ORLANDO, Fla. — Speaking about two of his organization’s most pressing issues on Tuesday, Saints owner Tom Benson used the same word to describe his feelings about both: Confident.
Benson was “confident” his front office would be able to reach a long-term deal with All-Pro tight end Jimmy Graham sooner or later. And Benson was “confident” New Orleans had a great chance to successfully bid for the 2018 Super Bowl at an NFL gathering in Atlanta in May, he said during a break at the annual league owners’ meeting in Orlando on Tuesday.
On one of those issues, Benson attributed his confidence to Graham, who he called “a hell of a good player (but) also a good person.”
On the other of those, Benson partially credited his confidence to spectators’ easygoing attitude when the lights went out in the Mercedes-Benz Superdome during Super Bowl XLVII in February 2013. That prevented the blackout from becoming more serious than a strange footnote to the game, something that could’ve derailed the city’s chances at hosting another Super Bowl in fewer than four years, he said.
Of that pair of matters, the one of more immediate concern to Saints fans centers around Graham, who led the Saints with 1,215 receiving yards and the NFL with 16 touchdown catches.
Graham spent most of his time in 2013 lining up out wide for the Saints, but the team handed him a one-year franchise tag classifying him as a tight end, the position at which he was drafted and has been to two Pro Bowls as.
However, a franchise tag for a wide receiver is worth $5 million more, and it’s believed he could file a grievance for the players association to be classified as a wideout given the massive boost in pay that could result in, depending on the decision of a third party.
But Graham might not even play under the tag if he and the Saints can agree on a long-term deal to replace the one he accepted from New Orleans as a rookie in 2010. And that’s precisely what Benson anticipates will happen, he said at a poolside meeting with New Orleans writers at the Ritz-Carlton Orlando Grande Lakes hotel.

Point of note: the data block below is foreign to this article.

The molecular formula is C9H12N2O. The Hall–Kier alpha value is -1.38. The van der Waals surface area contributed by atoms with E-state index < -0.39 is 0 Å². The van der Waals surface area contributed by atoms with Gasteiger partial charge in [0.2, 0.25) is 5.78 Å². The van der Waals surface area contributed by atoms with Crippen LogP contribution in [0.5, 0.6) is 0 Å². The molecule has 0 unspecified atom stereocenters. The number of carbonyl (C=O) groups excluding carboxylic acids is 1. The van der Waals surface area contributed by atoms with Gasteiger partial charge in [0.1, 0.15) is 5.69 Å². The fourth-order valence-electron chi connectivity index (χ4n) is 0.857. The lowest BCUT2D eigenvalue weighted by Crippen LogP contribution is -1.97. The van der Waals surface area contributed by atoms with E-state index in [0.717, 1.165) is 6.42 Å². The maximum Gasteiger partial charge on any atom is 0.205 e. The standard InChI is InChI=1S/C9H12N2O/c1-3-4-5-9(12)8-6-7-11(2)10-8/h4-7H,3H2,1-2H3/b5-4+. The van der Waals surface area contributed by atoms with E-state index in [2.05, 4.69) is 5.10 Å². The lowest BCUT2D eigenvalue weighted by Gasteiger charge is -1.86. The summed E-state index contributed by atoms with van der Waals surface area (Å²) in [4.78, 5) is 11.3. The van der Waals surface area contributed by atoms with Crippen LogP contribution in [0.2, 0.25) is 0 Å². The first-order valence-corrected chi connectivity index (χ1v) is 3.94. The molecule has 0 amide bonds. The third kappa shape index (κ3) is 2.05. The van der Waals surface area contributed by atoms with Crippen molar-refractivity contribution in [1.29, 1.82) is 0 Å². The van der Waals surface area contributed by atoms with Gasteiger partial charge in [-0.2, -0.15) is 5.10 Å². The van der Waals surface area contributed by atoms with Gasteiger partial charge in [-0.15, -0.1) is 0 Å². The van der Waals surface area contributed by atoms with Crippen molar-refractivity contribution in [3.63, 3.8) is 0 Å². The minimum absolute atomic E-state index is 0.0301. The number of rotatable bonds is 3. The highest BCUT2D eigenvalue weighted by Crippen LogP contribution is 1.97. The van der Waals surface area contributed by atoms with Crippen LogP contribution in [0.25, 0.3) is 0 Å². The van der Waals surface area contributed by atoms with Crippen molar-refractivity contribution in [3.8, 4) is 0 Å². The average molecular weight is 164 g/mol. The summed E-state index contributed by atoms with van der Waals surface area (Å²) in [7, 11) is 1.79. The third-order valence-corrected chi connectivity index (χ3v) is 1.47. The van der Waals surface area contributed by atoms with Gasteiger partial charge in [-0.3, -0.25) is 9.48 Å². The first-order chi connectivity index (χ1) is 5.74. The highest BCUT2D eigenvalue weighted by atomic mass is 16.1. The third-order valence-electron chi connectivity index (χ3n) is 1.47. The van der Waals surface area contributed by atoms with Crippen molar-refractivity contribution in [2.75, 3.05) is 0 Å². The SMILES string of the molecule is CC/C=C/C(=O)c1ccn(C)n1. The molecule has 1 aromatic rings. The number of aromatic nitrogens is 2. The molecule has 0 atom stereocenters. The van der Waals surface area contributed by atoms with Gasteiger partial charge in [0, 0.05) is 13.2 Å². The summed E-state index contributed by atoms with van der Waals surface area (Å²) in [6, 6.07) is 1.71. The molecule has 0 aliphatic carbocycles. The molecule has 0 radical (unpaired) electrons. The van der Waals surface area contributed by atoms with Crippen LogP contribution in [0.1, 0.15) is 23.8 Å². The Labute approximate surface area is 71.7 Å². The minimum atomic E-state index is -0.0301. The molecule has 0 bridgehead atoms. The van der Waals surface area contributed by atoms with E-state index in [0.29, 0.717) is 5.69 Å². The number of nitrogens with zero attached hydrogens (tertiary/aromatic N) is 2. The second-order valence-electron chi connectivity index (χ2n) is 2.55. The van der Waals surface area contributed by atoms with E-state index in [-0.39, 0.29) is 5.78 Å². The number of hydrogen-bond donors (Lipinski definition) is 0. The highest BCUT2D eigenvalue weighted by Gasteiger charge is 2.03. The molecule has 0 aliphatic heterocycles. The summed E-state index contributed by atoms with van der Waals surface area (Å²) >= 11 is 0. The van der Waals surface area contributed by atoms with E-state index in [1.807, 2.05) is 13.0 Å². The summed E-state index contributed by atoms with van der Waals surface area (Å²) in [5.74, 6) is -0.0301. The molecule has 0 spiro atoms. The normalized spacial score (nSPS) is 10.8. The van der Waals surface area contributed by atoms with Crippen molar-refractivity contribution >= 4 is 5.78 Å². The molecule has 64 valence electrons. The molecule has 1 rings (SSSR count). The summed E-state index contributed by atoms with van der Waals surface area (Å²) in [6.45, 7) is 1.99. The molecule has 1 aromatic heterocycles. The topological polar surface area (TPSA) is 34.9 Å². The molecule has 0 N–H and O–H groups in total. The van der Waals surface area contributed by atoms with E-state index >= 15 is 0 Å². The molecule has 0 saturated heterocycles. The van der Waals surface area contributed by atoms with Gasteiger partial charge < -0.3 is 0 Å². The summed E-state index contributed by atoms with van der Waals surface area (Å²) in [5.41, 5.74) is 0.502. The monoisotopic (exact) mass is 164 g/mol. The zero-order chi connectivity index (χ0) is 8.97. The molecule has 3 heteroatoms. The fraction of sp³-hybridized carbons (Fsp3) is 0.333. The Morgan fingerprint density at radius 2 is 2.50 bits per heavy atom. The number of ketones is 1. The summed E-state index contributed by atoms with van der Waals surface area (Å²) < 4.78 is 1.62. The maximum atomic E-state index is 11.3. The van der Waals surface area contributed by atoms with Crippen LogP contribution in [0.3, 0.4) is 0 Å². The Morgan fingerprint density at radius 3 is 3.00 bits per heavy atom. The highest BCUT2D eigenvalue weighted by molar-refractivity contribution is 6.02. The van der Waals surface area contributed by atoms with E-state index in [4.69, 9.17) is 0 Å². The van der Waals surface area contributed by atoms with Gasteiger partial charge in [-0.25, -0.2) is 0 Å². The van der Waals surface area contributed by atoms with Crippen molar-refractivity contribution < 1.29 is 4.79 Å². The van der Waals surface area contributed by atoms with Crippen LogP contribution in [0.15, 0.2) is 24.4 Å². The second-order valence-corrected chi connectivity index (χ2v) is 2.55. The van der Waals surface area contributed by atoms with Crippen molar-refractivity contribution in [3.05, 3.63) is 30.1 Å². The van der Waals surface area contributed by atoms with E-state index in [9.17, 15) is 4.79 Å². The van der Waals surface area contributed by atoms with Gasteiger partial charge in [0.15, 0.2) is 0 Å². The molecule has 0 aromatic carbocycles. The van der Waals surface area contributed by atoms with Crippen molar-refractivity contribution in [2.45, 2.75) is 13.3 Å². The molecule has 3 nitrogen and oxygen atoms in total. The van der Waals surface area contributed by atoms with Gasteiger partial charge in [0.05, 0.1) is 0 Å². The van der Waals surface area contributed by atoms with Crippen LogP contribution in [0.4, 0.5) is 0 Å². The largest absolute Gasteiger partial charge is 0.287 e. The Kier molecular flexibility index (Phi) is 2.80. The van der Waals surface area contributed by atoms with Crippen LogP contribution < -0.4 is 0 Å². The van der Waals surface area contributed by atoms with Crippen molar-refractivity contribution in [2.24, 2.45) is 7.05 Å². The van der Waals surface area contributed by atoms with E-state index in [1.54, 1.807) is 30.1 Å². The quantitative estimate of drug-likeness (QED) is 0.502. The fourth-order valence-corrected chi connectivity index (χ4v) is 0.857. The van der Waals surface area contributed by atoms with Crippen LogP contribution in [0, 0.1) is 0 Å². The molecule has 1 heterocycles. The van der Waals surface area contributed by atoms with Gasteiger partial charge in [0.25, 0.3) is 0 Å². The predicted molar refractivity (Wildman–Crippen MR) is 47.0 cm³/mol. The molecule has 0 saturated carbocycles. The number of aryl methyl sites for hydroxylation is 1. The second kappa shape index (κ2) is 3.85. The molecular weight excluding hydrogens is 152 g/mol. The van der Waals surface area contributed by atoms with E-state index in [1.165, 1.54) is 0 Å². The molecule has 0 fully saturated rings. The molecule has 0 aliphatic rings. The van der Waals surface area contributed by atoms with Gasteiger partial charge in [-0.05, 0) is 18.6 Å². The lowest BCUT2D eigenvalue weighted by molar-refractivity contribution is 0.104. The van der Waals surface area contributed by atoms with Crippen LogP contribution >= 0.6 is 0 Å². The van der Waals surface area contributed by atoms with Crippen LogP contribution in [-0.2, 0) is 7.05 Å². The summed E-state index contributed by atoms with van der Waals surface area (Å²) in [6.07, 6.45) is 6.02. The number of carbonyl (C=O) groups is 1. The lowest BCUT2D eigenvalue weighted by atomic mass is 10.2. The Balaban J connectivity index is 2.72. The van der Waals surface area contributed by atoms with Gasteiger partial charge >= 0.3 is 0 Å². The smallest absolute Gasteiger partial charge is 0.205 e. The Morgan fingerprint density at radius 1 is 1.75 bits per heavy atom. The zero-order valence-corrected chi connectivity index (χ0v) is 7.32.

“He’s a hell of a good player, and he’s also a good person,” Benson said. “I feel confident we’ll work out something. We just have a little bit more time to do it, that’s all.”
Following those remarks, Benson said he was unsure if a deal would be completed before the April 22 deadline for Graham to file his grievance. The website Pro Football Talk reported late Monday that was a likely scenario.
To a question about whether the Graham saga could play out similarly to the one with Saints quarterback Drew Brees in 2012, he said, “Sure.”
Brees was given a franchise tag in March of that year and then signed an unprecedented $100 million deal about four months later, prior to the start of the season. While Graham’s won’t be that rich, it’s still expected to surpass the contract given in 2012 to Patriots tight end Rob Gronkowski, a six-year deal worth $9 million per season that was the most lucrative ever for an NFL player at that position.
“It just doesn’t feel there’s much pressure to get this thing done that quick,” Benson said. “It’s on the backburner a little bit. We have so much going, (but) it’ll get done.”
If it drags out too long, Benson joked that he’d either “kick (Graham) a little bit” to speed up talks or unveil his secret weapon: his wife, Gayle.
“He loves my wife,” Benson said, “so I’m going to put her on him.”
As for the city’s 2018 Super Bowl bid, some might figure the other two finalists — Indianapolis and Minneapolis — have a leg up on New Orleans because they didn’t recently host an NFL title game where there was a power outage that caused a 35-minute delay in play.
The Baltimore Ravens were up 28-6 at the time of the outage. They ultimately won, but it was by a much thinner margin: 34-31.
New Orleans nonetheless emerged as a finalist for the 2018 Super Bowl; and in Benson’s opinion, that’s a strong indication the league has moved past the outage.
While it certainly helped the Ravens didn’t lose, Benson said it was crucial that fans at the Superdome didn’t act out during the confusion surrounding the outage.
“There wasn’t any hollering and screaming; everybody just took it casually and ... went on (with) it,” Benson said. “I think the fans took it ... as another excitement in the game. All the people around me, it just felt taped — like, ‘What, you guys putting on another show?’”
Benson, therefore, fancies New Orleans’ odds at landing the bid.
“I plan on being there and shaking a few hands just to make sure,” Benson said. “(But) I think everybody likes New Orleans. ... We put on a good show for everybody. ... I feel very confident about it.”
- “You’ve got to give Mickey Loomis credit. He really ... knows the numbers. He knows how to add 2 and 2 is 4. Some people don’t know that.” — Benson, on how Saints General Manager Mickey Loomis was able to create the cap space to land marquee free-agent safety Jairus Byrd.
- “This is what it’s going to be about: getting to know each other better, working with each other harder. We feel like this may be another good step for us.” — Benson, on the Saints’ deciding to host part of future training camps at The Greenbrier golf resort in West Virginia.